Private details of at least 1000 Australians have been exposed by hackers who have cracked the security of an app that is a favourite with teenage girls.
Hackers have stolen a Wishbone app database containing more than 2.2 million email addresses, mobile phone numbers, full names, gender and birth dates and have circulating them on the internet.
Australian security researcher Troy Hunt, who runs the well-known hacking warning site Have I Been Pwned, this week was alerted to the presence of the database being circulated.
Science Inc, the makers of the app, issued a statement to Motherboard that “the vulnerability has been rectified”, indicating that the security flaw that let the hackers in has been fixed although the information is now out there.
Mr Hunt told News Corp Australia that there was at least 995 records where either the number begins with +61 or the email ends with a com.au, indicating that they are Australians.
“Of course there’ll be a lot more Aussie data in there due to the fact that so many of us use Gmail, Outlook etc and have .com email addresses,” he said.
Teach kids about smart online use
“I urge every parent to check with their child to determine if they’ve used this app. Look through the settings of any other app they are using and see if any personal information is stored in them. If it is, try to remove the information, or remove the app all together,” said RJ Gazarek, product manager at password protection firm, Thycotic.
“While a breach like this reminds us of the dangers the internet can bring, it’s important for parents to teach their kids about safe internet habits on an ongoing basis.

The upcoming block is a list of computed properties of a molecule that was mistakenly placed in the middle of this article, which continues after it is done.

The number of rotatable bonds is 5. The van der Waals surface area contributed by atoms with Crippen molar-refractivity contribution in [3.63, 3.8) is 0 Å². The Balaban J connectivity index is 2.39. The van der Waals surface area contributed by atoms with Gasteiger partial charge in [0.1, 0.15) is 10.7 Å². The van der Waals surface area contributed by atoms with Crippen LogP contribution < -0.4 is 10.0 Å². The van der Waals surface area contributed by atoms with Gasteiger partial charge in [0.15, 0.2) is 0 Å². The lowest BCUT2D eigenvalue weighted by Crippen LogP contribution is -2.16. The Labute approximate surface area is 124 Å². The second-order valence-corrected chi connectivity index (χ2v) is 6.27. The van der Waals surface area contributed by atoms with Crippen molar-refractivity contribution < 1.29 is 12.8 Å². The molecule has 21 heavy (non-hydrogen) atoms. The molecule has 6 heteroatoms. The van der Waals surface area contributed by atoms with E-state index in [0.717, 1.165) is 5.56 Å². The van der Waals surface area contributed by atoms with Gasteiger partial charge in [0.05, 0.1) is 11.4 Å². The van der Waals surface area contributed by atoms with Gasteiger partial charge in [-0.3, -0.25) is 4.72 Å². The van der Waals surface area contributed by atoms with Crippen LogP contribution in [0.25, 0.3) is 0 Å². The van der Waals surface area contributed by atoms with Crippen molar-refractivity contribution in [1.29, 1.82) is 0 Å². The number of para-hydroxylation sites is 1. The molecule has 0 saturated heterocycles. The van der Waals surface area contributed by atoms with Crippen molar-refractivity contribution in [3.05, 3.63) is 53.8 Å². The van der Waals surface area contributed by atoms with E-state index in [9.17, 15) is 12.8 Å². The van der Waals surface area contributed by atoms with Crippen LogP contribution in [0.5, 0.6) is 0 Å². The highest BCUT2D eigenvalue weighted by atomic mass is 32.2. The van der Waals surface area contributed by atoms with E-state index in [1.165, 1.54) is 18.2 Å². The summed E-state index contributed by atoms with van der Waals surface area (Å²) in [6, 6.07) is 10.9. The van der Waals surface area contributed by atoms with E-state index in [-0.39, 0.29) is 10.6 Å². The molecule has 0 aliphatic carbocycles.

“While the internet has brought us many great treasures, it’s availability on smartphones, tablets, laptops, and gaming devices makes the exposure and use of the internet nearly impossible to avoid.
“Whether a child uses an app on their smartphone, a computer at school, or borrows a friends phone to play around on, the dangers are there and it’s important to teach kids how vital it is never to put any personal information into these apps.”
How to avoid your details falling into the wrong hands
Nathan Wenzler, chief security strategist at AsTech security company, said identify theft was “incredibly problematic”, particularly for teenagers who had a “what’s the big deal?” approach to the problem.
“Parents must help their children understand why protecting their identity is important, especially before they’ve reached adulthood and will be opening back accounts, credit lines and applying for loans,” he said.
“Not sharing personal information when asked for it, using strong passwords and changing them on a regular basis, and learning to monitor for strange activity or new accounts being opened in their names are all important concepts that should be taught.”
Mr Wenzler urged parents to perform online searches periodically to see it their children’s information has been exposed online.
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